An Internet line dedicated solely to the Livestream is essential. This means that no one else from the conference or hotel — staff or attendees — can use this Internet. The event planner’s streaming partner will be able to determine the amount of bandwidth needed. Wireless here is not an option — it must be hard-wired to support this kind of technology.
4. Provide onsite technical support
Have someone on staff who knows how all of your venue equipment works and all of the necessary information that a planner’s AV and streaming partners will need to know. When filming, they should keep an eye out for changes in focus or lighting, or anything that would be disruptive or noticeable to a remote audience.
5. Test, test, and test again
Have conversations with the planner ahead of time to make sure you have the right equipment to meet their needs and that the electrical setup is planned in advanced. Test everything beforehand to make sure all equipment is functional. Set aside time before the event begins to test the lighting, camera, and audio through the actual stream of the event.
Embrace hybrid events
It’s possible that we’ll be dealing with hybrid events for a while. As such, learning what it takes to host an engaging and successful hybrid event is becoming increasingly important.
“There is no way we are going to an event industry that is 100% offline,” predicts Julius Solaris, editor of EventManagerBlog.com. “The event of the future will be hybrid by definition. Face-to-face events will have a virtual component.”
As hybrid events become the norm in the short-term, this could have some long-term effects on the event industry. As the industry recovers and in-person events begin again, transparency throughout the whole process will be crucial in the event actually taking place. If one of the members of the event pipeline fails to be transparent — like the planner, the venue, the catering team, the event technology company, etc. — the whole event could be jeopardised. As a venue, maintaining a high standard of transparency and open communication with the planner will be crucial.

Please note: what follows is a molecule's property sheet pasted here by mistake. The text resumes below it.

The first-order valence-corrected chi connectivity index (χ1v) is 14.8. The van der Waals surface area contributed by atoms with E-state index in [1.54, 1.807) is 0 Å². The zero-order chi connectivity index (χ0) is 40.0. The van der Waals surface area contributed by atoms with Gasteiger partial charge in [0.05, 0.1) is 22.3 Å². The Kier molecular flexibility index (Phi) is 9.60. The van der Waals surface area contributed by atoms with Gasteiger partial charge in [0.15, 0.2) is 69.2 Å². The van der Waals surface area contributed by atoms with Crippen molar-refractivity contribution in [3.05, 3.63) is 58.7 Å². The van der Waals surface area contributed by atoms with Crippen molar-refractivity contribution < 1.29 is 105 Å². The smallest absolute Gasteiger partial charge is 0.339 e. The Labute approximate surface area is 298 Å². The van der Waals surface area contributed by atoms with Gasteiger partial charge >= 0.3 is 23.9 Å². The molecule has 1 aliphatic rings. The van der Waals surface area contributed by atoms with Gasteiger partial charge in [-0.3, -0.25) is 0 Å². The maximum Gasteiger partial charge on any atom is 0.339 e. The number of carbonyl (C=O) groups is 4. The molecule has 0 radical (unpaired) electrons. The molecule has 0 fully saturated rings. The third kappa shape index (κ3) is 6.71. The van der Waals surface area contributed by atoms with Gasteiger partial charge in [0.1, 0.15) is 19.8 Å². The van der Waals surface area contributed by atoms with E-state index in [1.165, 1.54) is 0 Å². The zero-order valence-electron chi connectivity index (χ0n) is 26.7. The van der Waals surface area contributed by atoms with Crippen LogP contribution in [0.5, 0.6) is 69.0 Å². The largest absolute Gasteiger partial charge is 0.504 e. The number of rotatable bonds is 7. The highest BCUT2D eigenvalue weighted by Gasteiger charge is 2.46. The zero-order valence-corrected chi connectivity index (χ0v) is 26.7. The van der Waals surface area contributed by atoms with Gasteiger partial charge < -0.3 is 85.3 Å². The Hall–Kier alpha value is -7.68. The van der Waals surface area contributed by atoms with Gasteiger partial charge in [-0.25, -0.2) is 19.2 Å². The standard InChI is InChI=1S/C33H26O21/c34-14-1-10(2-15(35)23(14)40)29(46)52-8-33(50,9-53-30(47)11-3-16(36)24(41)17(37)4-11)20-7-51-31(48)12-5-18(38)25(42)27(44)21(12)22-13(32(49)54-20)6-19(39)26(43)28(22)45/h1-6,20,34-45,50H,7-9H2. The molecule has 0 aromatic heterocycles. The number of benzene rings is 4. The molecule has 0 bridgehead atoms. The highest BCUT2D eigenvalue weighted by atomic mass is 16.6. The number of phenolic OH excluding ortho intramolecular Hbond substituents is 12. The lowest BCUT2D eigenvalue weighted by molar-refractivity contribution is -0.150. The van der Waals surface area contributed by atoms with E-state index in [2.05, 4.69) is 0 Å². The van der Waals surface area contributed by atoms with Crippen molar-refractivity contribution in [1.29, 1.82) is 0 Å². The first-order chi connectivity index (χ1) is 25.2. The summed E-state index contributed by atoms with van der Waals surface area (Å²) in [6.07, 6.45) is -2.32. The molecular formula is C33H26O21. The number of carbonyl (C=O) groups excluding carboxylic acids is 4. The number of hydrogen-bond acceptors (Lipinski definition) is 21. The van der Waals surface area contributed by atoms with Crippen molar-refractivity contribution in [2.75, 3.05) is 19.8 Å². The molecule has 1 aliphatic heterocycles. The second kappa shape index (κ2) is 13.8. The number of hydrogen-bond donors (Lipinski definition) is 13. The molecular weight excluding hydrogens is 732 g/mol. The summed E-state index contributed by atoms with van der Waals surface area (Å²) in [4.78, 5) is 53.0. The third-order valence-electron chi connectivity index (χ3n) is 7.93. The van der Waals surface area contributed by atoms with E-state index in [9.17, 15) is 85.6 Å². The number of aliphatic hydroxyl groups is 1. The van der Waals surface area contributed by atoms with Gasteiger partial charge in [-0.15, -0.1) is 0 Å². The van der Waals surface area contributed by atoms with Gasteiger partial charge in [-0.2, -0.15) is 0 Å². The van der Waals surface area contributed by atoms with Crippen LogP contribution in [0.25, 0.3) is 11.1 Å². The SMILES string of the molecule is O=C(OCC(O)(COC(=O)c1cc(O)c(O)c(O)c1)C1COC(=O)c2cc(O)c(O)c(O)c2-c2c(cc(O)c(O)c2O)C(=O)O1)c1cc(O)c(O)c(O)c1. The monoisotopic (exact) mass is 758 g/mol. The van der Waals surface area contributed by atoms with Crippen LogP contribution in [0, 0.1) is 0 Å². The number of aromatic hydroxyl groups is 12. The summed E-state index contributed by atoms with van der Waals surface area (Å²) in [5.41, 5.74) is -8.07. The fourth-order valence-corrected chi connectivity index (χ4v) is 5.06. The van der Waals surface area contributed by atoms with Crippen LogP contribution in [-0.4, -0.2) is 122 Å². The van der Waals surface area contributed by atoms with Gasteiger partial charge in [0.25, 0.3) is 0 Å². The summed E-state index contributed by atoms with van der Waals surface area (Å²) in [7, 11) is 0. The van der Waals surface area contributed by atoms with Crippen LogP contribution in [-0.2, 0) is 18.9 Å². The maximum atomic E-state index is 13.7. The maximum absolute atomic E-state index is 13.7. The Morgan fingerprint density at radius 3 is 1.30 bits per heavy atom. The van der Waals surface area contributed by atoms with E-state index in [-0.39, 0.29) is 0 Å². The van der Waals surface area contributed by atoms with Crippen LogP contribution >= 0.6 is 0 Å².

Another thing that venues will need to be on the lookout for is planners having to justify their spend on things like experiential food and beverage or other add-ons. Accountability will be key, and proving return on investment will be top of mind for planners.
As Solaris writes, “It will be tough to justify those amazing mini-burgers or the converted espresso truck if you are not able to show how many leads they bring in or how they impact the overall experience of the attendees, and in turn, how that improved experience contributes to the bottom line.”
Remember, virtual and hybrid events still need venues
Just because the event is a virtual or hybrid event doesn’t mean venues are out of luck. While some companies choose to host virtual events in their office, some still book a venue or space for live speakers and/or workshops and tradeshows.
The visual element of virtual and hybrid events is an important part of the whole experience. When filming the event, the camera will be zooming in and out and capturing the background – so the venue will be a part of the virtual viewer experience. While planners might not be looking for an overly lavish and spacious venue for an event that’s strictly virtual, they still need to find a venue with the basics like a stage with a podium and audio/visual equipment, to give the broadcast a polished feel. When it comes to hybrid events, the venue becomes all the more important.